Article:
Estate Planning

Is there a silver lining to 2022’s market volatility?

Domestic equity markets experienced their worst first half of a year since 1970 when the markets closed on June 30, 20221. The S&P 500, as an example, was down 21 percent the first half of this year. Additionally, the bond market has experienced volatility largely due to rising interest rates.

Many investors understand that market volatility is expected when investing for the long-term but that does not make losses any less painful.

Is there a silver lining to this year’s market losses?

Tax planning opportunities

There are a few tax planning strategies that investors may consider taking advantage of while asset prices are low. The first is tax-loss harvesting.
 
1. Tax-loss harvesting:
Investors can review their portfolios and consider whether tax-loss harvesting is appropriate. Tax-loss harvesting is done by selling a security that has a fair market value below its cost basis in a taxable account. Capital losses are used to offset capital gains. If losses exceed gains, investors can use up to $3,000 of capital losses to offset ordinary income when they file their tax return.
 
Investors can reinvest the proceeds from selling the loss assets. However, it is important to be cognizant of the wash-sale rule which prohibits selling an investment for a loss and replacing it with the same or a “substantially identical” investment within 30 days of the sale date. A wash sale will result in disallowing the tax loss.
 

2. Roth conversions:

Roth conversions can be particularly advantageous when the market is down, when a taxpayer’s income is lower than usual, and when a taxpayer expects to have higher itemized deductions.
 
Why are Roth conversions a good strategy when the value of your IRA has declined? Investors can convert their investments from a traditional IRA to a Roth IRA by doing in-kind transfers, meaning they won’t have to sell an asset for a permanent loss. The amount that is converted to a Roth will be recognized as taxable income in the current year. However, if the asset values are lower due to market volatility, investors can transfer more shares to their Roth IRA than they could when the share price was higher for the same tax cost.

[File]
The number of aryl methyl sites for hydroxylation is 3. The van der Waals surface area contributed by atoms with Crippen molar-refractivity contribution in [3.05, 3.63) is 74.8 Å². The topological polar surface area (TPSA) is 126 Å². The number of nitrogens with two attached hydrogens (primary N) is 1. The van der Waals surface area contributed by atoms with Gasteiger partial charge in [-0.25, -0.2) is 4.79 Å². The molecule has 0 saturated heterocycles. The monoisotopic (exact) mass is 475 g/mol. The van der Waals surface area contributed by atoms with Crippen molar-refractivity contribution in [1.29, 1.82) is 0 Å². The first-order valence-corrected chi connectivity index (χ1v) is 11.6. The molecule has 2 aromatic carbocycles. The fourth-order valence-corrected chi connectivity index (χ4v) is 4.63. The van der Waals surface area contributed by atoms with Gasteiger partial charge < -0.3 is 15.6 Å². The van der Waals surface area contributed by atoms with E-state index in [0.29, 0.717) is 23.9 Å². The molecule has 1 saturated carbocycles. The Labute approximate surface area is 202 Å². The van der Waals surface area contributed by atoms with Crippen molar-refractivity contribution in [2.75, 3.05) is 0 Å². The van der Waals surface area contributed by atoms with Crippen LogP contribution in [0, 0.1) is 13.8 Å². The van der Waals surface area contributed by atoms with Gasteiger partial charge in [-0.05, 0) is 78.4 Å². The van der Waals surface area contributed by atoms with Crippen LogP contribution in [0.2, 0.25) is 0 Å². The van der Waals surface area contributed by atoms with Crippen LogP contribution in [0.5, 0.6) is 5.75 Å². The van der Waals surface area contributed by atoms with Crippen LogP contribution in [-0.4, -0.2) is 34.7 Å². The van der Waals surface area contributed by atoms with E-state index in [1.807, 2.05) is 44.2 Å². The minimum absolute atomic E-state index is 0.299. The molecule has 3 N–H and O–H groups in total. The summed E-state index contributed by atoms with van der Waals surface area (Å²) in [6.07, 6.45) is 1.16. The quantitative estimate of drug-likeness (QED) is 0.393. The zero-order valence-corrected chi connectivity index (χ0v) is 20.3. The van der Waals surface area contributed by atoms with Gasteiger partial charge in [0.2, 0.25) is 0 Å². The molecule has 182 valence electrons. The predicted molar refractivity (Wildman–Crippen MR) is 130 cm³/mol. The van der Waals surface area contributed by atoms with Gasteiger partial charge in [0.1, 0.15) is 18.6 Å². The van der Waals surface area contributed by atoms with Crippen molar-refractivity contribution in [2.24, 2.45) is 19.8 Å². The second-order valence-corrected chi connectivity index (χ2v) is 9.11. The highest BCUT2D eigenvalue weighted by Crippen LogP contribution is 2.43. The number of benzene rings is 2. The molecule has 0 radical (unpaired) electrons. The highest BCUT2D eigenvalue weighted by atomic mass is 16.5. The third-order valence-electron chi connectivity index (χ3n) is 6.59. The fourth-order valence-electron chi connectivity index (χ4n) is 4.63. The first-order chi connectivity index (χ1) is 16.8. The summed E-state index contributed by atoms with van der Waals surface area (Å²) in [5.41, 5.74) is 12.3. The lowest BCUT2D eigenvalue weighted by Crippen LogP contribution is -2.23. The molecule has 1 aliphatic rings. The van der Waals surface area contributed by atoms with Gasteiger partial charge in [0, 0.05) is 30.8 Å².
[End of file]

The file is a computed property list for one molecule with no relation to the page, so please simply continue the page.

3. Required Minimum Distributions:
If an investor is subject to Required Minimum Distributions (RMDs), they may consider taking the RMD as an in-kind distribution.
 
RMDs can be satisfied by distributing cash or securities. If there are assets that have declined in value that are held in a traditional IRA or another retirement account subject to RMDs, investors can take an in-kind distribution to satisfy their RMD. The amount distributed will be subject to ordinary income tax. However, the investor will effectively be converting any future appreciation of that asset to preferential capital gains treatment. The future appreciation would be subject to ordinary income tax if it were left in the IRA for a future distribution.
 

Estate planning opportunities

In addition to tax planning strategies, market volatility may offer unique estate planning opportunities.
 
Investors who intend on gifting to loved ones, may consider gifting shares of investments in-kind. Like the Roth conversion strategy mentioned above, the donor will be able to gift more shares to the donee when the asset’s price is lower. This could be advantageous to keep gifts below the annual gifting limit ($16,000) or to use less of the Federal estate tax exemption amount ($12,060,000 for 2022).  Note that gifting depreciated shares to charity is typically not an optimal strategy.
 
While these are all strategies to help investors take advantage of the current market conditions, we emphasize that wealth management is not a “one size fits all” approach. At Schultz Financial Group, we conduct tax planning as a part of our wealth management services, where we consider each client’s unique circumstances and analyze various strategies. Investors should weigh all consequences of a given strategy before making a final decision. Contact us to schedule a complimentary introductory meeting.
 

 
1https://www.nytimes.com/2022/06/30/business/stock-market-worst-start-50-years.html
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